Vietnam Vets – The Warriors No One Wanted to Thank
When veterans returned from Vietnam, they didn't often hear the phrase “Thank you for your service.” But now, Pittsburgh veterans think people are learning to separate the war from the warrior.
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Vietnam Veterans Lou Nudi and Ray Amelio traveled to Vietnam as part of a 14-day tour sponsored by the Vietnam Veterans Inc. to mark the 50th anniversary of the Tet Offensive.
In The History Channel’s “Unsung Heroes: The Battle of Khe Sanh,” Vietnam is described as a teenager’s war: “Its soldier stepped straight out of a childhood played in the golden age that was America in the early 1960s.”
That was true for Oakland resident Terry Michel, who was just 18 when he enlisted in the Army after graduating from high school in 1965. A year later he was stationed near Bien Hoa Air Base, about 16 miles from Saigon. He served two tours.
But when he returned home, he wasn’t allowed to join the VFW without a sponsor.
Ray Amelio belongs to The Veterans Breakfast Club, which along with the VVI Breakfast Club offers those who served in Vietnam a place to gather.
“When I told the commander that I didn’t know any of the members, he just shrugged his shoulders,” he says. “The truth is, they didn’t want us coming in, maybe because we didn’t want our war like they wanted theirs.”
Since the first wave of veterans began coming back from Iraq, the phrase “Thank you for your service” has become ubiquitous. In a piece he wrote for Mother Jones magazine in 2014, former Army Ranger Rory Fanning called the barrage of thank yous the “endless theme of the post-9/11 era.” Perhaps we’ve over-compensated for the fact that Vietnam veterans waited decades to hear someone utter that phrase, but Fanning brings up another point that no one seems to talk about: The Veterans of Foreign Wars and the American Legion weren’t exactly “eager to claim the country’s defeated veterans of a disastrous war as their own.”
George Coppola, who grew up in the Hill District and lives in Collier Township now, was 18 in 1967 when he shipped out to Vietnam to serve on the Coast Guard Cutter Campbell. What surprised him when he came home was not that most of his friends wouldn’t talk to him — “They were against the war,” he says — but that he was rebuffed by the VFW, where he was told, “We don’t want your kind here.” “Now when people see me wearing my Vietnam Veterans cap, they thank me for my service or welcome me home. It’s like we’ve done a complete 180.”
Navy veteran Chuck Giovannitti, who grew up in Brookline and lives in Whitehall, remembers that when he came back from Vietnam in 1968, “no one wanted to talk about what you did.” Then in 2005, Giovannitti got his belated “thanks for your service” from a young man he met on an elevator at a hotel in St. Louis, where he was attending a reunion of crew members who had served on the USS William B. Pratt. “He was the first person who ever said that to me.”
Etched in white against the reflective black granite surface of the Vietnam Veterans Memorial in Washington, D.C., are the names of more than 58,000 servicemen and women killed or missing in action. Unlike other memorials scattered throughout Washington, The Wall invites participation. It’s a visceral experience; the largest panels begin well below ground level, requiring those who visit to negotiate the gradually sloping terrain as if entering a grave.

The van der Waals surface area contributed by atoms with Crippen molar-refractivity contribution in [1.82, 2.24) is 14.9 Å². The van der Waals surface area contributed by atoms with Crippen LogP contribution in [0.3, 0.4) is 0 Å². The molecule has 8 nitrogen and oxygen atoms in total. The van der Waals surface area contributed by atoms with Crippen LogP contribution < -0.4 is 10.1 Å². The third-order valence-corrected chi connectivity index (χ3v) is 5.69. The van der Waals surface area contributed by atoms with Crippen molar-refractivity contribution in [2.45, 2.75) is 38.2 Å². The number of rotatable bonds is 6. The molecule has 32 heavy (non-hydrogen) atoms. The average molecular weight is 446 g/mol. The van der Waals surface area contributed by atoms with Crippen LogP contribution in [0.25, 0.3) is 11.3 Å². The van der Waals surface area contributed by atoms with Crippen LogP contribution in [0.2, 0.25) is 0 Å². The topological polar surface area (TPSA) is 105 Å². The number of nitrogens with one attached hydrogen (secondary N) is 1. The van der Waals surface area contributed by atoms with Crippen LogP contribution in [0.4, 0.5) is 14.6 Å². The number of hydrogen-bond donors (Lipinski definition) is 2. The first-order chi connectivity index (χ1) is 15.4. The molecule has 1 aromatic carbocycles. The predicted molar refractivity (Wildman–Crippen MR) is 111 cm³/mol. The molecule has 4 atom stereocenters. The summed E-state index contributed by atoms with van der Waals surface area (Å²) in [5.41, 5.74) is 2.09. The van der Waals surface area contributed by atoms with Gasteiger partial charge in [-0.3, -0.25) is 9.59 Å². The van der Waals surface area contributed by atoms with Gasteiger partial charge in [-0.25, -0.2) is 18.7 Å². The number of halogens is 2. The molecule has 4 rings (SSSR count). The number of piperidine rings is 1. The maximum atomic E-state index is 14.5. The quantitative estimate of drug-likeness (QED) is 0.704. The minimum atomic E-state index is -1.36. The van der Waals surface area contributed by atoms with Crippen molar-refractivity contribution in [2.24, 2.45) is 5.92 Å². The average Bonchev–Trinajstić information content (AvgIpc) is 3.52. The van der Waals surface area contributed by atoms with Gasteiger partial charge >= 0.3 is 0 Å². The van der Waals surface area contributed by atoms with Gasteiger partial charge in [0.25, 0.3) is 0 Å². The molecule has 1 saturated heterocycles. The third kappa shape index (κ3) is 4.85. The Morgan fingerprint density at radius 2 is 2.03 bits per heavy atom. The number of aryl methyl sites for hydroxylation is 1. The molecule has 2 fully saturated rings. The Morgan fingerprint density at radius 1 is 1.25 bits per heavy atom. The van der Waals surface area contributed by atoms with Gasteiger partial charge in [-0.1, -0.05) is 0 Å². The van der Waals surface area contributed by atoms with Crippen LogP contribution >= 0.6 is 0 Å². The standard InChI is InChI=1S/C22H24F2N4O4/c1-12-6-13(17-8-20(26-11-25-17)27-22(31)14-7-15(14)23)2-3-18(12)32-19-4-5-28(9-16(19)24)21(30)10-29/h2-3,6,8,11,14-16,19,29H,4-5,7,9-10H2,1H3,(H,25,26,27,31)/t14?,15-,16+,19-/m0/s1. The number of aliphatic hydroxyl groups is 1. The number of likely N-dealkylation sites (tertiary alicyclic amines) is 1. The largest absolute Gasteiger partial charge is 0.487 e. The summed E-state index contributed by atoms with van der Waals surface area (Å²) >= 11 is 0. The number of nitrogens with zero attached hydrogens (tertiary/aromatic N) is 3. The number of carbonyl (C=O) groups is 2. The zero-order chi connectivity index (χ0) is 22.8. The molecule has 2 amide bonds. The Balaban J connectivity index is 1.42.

On Veteran’s Day in November 2017, members of Vietnam Veterans Inc. (vietnamveteransinc.com) made the trip from Pittsburgh to celebrate the 35th anniversary of the Vietnam Veterans Memorial. The mood was noticeably different than it was 34 years ago when the organization made the same trip for the dedication of the bronze statue of three soldiers by sculptor Frederick Hart, commissioned to stand near The Wall.
The National Mall was awash in a sea of green that day in 1984 as men milled about in jungle fatigues, camouflage or bits and pieces of uniforms saved for reasons known only to themselves. There were bikers sporting ponytails and tattoos. One group of vets wearing T-shirts bearing the slogan, “Southeast Asia War Games, Class of ’68.”
Some displayed medals they had once been ashamed to wear.
One veteran compared being in Vietnam to being raped. “You know how the rape victim tends to suppress the incident [thinking] people regard her as if she’s dirty or unclean?” he said. “That’s how Vietnam vets have felt for years.”
That sentiment rang true back then when a generation soured on patriotism wore the decade since Vietnam like a thin layer of scar tissue over images of body counts and body bags, of Mai Lai and Tet, and of Kent State, the tragic denouement of the anti-war movement.
This past November, however, there was reserved seating for the veterans, whom former Secretary of Defense and Vietnam veteran Chuck Hagel called the senior statesmen of the veteran’s community.
Hagel acknowledged that recognition came too late for many Vietnam veterans. “But look around you,” he told the assembled crowd. “It’s here today.”
Maya Lin, the architect who designed The Wall when she was just 21, was also on the program that afternoon. “My impulse was to cut open the earth and polish the earth’s open sides,” she said.
She recalled an encounter with an angry Vietnam veteran at The Wall the night before it was dedicated. When he screamed at her, she knew that The Wall was starting to work, allowing him to experience rage, pain and grief. “The Wall is not like other memorials,” she explained. “You meet here to feel something deeply.”